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More Money, More Problems: The Down Side of a Mega Valuation The bragging rights may be tempting, but achieving a jaw-dropping valuation for your company can cause problems down the line.

By Sam Hogg

Opinions expressed by Entrepreneur contributors are their own.

Entrepreneurs fight for that big first valuation just like job seekers fight for the biggest salary--figuring the more they get now, the bigger the payday will be down the road. It's inherent to the hustle. This fight over ownership and control pits entrepreneur against investor the minute talk of a company's valuation begins. The investor wants a bigger percentage of the company via a lower valuation; the entrepreneur wants the opposite. But why the hostility? The reality is that both parties could learn a bit from the smaller-piece-of-a-bigger-pie analogy. Here's why.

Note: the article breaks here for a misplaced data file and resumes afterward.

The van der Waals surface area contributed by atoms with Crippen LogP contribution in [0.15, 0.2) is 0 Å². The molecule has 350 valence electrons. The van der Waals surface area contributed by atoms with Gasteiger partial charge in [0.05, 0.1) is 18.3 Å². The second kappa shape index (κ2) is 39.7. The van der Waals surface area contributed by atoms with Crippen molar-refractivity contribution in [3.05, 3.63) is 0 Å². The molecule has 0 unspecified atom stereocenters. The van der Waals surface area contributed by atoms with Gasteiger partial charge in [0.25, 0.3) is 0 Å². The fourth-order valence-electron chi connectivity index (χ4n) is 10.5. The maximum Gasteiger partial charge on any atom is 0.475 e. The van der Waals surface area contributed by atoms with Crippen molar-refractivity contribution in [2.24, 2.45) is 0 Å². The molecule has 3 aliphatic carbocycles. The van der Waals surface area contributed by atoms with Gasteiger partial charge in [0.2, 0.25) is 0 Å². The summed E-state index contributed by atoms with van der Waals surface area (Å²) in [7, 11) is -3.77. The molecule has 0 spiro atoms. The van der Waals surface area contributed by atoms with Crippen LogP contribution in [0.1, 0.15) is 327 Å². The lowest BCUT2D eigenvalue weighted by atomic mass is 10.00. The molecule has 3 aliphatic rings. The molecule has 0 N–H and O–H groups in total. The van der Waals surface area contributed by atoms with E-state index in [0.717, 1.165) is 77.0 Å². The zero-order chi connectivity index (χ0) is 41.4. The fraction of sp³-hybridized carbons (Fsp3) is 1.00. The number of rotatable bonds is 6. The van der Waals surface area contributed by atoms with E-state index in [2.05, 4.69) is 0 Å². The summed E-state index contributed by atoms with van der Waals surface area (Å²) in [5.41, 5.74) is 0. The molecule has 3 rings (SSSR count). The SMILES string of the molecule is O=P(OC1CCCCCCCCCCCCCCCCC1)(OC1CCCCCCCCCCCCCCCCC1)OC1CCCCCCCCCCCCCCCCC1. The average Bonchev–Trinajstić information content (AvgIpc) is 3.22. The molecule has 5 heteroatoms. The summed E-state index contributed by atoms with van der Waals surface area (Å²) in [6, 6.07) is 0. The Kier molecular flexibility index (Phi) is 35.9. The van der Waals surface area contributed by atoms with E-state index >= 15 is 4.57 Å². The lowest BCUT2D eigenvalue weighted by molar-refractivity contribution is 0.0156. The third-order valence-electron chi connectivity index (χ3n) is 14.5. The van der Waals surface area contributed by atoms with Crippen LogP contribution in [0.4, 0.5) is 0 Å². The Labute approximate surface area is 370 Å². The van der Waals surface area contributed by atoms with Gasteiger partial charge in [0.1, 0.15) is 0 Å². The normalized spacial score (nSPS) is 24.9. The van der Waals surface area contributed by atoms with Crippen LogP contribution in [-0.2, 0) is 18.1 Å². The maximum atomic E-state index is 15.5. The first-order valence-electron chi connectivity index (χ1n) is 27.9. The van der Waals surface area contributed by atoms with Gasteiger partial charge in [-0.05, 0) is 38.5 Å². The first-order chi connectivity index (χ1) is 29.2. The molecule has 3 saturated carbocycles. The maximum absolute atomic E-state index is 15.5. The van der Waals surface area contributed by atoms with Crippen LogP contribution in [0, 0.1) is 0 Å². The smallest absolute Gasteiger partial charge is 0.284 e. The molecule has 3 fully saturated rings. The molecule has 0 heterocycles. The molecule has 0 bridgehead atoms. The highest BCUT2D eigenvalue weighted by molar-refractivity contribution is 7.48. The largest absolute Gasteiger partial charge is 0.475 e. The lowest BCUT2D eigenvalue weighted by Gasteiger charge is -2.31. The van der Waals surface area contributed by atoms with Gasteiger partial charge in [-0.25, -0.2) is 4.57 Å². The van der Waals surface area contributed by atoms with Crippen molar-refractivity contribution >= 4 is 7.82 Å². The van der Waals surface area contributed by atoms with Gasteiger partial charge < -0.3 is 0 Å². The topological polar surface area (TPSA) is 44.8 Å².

It's a tough way to start a wedding. Investment partnerships are pretty darn hard to break up. As such, starting your journey together after a big valuation fistfight is not wise. Investors are folks who are going to be at your side, formally and informally, for a long time. Entrepreneurs should realize that they're competing for their investors' attention and money, vying against both new opportunities and investments already in the VC's portfolio.

The last thing a founder wants is to push hard for a high valuation at the start, only to have the investors write the company off down the road because they don't have much to gain anymore.

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